Charles Youakim is co-founder and chief executive of Sezzle, a payment service that allows customers to pay for goods in installments without interest.

MINNEAPOLIS — During the Black Friday to Cyber Monday weekend two years ago, about 8,000 people for the first time used Sezzle Inc.’s payment system when they shopped online.

A few weeks later, Sezzle executives mentioned that number to some bankers visiting their office in downtown Minneapolis. One of the bankers let out a giggle.

“It’s kind of rude to do that,” Charlie Youakim, co-founder and chief executive, said as he remembered the moment recently. “But I was thinking to myself, ‘I don’t think that person understands compound growth.’ It’s not as laughable where we’re at now.”

In November, hundreds of thousands of people paid for $113 million in goods from retailers in the U.S. and Canada using Sezzle. Well over 2 million people have used Sezzle’s payment system at least once during 2020, the company’s data shows.

A shopper who chooses Sezzle instead of a credit card at checkout pays one-fourth of the purchase price immediately.

The shopper pays the rest in three interest-free installments, with the first two weeks later and the last six weeks later.

Sezzle makes money not from the shopper, but from the retailer, which pays a fee just as it would to a credit card firm.

By taking the old idea of paying for something over time and adapting it to e-commerce, Sezzle and alternative credit firms — AfterPay, Klarna, Affirm and QuadPay — have become a rising force. This year, the pandemic and economic downturn accelerated both the use of online shopping and installments for paying.

From its start with three employees in 2017, Sezzle was on pace for revenue of around $45 million in 2020, growth that continued even as new competitors emerged.

“A lot of doubts and concerns have been answered in 2020,” Youakim said.

In July 2019, Sezzle took the unusual step for a U.S. company of an initial public offering in Australia, home to alternative credit pioneers Afterpay and Zip and a place with consumers and investors familiar with the buy-now-pay-later shopping experience.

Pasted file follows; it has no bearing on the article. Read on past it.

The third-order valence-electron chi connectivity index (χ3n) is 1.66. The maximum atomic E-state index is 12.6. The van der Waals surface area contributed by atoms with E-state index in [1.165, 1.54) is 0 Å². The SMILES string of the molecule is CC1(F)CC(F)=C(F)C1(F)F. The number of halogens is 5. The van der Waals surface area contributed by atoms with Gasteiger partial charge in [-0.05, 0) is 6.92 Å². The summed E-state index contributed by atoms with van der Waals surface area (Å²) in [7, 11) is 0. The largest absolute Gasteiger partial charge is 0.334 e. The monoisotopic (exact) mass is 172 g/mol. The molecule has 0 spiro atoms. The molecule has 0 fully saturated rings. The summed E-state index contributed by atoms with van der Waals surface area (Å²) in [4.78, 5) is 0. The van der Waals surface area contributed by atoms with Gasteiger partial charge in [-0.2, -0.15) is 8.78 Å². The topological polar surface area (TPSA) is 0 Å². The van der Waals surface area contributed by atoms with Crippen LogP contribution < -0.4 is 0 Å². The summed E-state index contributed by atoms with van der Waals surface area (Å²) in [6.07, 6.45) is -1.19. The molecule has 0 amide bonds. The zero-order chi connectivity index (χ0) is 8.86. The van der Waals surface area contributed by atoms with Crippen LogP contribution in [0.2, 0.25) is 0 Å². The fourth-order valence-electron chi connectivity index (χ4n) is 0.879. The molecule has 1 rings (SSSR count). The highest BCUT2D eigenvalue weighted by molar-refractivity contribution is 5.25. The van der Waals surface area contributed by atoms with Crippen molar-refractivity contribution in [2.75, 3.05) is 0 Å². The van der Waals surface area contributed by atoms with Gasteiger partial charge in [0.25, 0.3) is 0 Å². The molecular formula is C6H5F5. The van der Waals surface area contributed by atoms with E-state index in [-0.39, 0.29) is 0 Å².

“There definitely has been increasing awareness” of the opportunity among U.S. investors, Youakim said. “But it really is this funny Australian game at this point. Australian investors are the biggest beneficiaries of what’s going on.”

At its listing price, Sezzle was valued at just over $100 million. By this July, Sezzle’s share price had risen to a level that its valuation eclipsed $1 billion, where it’s been ever since.

In an interview, Youakim also discussed the megatrend behind the rise of Sezzle and its competitors, its drive toward profitability and the thrill of a project with hometown retail giant Target. Some excerpts:

Q: What’s driving the popularity of the buy-now-pay-later model?

A: I think of it as bigger than buy-now-pay-later. I think installments is the megatrend. I think in the United States, at some point in 10 years, you’re going to go shopping and see installment prices on the shelf.

Q: Other industries have subscription payment models, or leasing, or long-term financing. Isn’t this the same thing applied to everyday shopping?

A: Yes, installments fit that mind-set. Apple now offers almost all their products with financing installments. Once a big company like Apple does that, then everyone is starting to think that way. That’s why I’m saying it’s a megatrend.

Q: Are you able to quantify the effect of the pandemic on Sezzle’s growth?

A: It’s tough. More people are shopping online, but our customer may have been negatively affected by the pandemic. A lot of young people are part of the service industry. Those businesses and employees have been hammered. So we have a lot of cross currents, plus we have the competitive landscape.

Q: Buy-now-pay-later options are showing up on more websites. How do you describe the competition?

A: We have great competitors. We’re trying to create some strategic differences. Sezzle Up, which lets a shopper build their credit rating, is a true differentiator.

Q: Sezzle hasn’t reached break-even or turned a profit yet. Do you have a goal for that?

A: We have three areas where we set our focus. No. 1 by far is growth — in revenue, users, merchants and payment volume. Next is continual improvement in net transaction margin, our unit economics. And then there’s operating efficiency, scaling our team at a much smaller rate than our growth rates. If we continue to win with those, profitability will come and it will come at the right time.

Q: Two years ago, you mentioned that you wanted to work with Target. This year, Sezzle and Target announced a pilot project without saying much about it. How’s that going?

A: I can’t talk about it, except I can say it’s still running. The longer it’s running, the happier we are. That’s our dream client. When you get a chance at your dream client, you work your damn hardest.